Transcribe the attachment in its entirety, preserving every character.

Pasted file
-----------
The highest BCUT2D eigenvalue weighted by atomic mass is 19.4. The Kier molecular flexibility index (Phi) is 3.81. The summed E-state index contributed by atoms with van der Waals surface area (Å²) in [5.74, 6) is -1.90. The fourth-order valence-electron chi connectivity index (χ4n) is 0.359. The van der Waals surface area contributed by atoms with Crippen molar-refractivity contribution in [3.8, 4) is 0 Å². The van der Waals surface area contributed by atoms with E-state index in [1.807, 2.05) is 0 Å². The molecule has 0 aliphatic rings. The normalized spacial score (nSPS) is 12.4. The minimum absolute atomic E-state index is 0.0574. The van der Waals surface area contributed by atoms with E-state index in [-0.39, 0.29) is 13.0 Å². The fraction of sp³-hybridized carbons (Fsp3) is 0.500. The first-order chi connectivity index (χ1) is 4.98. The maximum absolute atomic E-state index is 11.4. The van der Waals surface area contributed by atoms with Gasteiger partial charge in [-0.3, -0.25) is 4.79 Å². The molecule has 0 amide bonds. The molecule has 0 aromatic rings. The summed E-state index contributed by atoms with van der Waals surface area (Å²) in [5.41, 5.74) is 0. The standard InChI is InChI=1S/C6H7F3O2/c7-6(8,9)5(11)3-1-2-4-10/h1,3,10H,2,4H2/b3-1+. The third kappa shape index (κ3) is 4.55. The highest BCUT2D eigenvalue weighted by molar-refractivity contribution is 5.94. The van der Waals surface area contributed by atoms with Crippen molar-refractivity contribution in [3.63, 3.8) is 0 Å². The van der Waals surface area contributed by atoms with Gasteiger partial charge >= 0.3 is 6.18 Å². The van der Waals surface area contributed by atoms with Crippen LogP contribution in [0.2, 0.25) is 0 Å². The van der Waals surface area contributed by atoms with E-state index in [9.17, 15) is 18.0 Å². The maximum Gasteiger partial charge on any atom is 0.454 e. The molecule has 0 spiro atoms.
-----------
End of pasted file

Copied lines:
The highest BCUT2D eigenvalue weighted by atomic mass is 19.4. The Kier molecular flexibility index (Phi) is 3.81. The summed E-state index contributed by atoms with van der Waals surface area (Å²) in [5.74, 6) is -1.90. The fourth-order valence-electron chi connectivity index (χ4n) is 0.359. The van der Waals surface area contributed by atoms with Crippen molar-refractivity contribution in [3.8, 4) is 0 Å². The van der Waals surface area contributed by atoms with E-state index in [1.807, 2.05) is 0 Å². The molecule has 0 aliphatic rings. The normalized spacial score (nSPS) is 12.4. The minimum absolute atomic E-state index is 0.0574. The van der Waals surface area contributed by atoms with E-state index in [-0.39, 0.29) is 13.0 Å². The fraction of sp³-hybridized carbons (Fsp3) is 0.500. The first-order chi connectivity index (χ1) is 4.98. The maximum absolute atomic E-state index is 11.4. The van der Waals surface area contributed by atoms with Gasteiger partial charge in [-0.3, -0.25) is 4.79 Å². The molecule has 0 amide bonds. The molecule has 0 aromatic rings. The summed E-state index contributed by atoms with van der Waals surface area (Å²) in [5.41, 5.74) is 0. The standard InChI is InChI=1S/C6H7F3O2/c7-6(8,9)5(11)3-1-2-4-10/h1,3,10H,2,4H2/b3-1+. The third kappa shape index (κ3) is 4.55. The highest BCUT2D eigenvalue weighted by molar-refractivity contribution is 5.94. The van der Waals surface area contributed by atoms with Crippen molar-refractivity contribution in [3.63, 3.8) is 0 Å². The van der Waals surface area contributed by atoms with Gasteiger partial charge >= 0.3 is 6.18 Å². The van der Waals surface area contributed by atoms with Crippen LogP contribution in [0.2, 0.25) is 0 Å². The van der Waals surface area contributed by atoms with E-state index in [9.17, 15) is 18.0 Å². The maximum Gasteiger partial charge on any atom is 0.454 e. The molecule has 0 spiro atoms.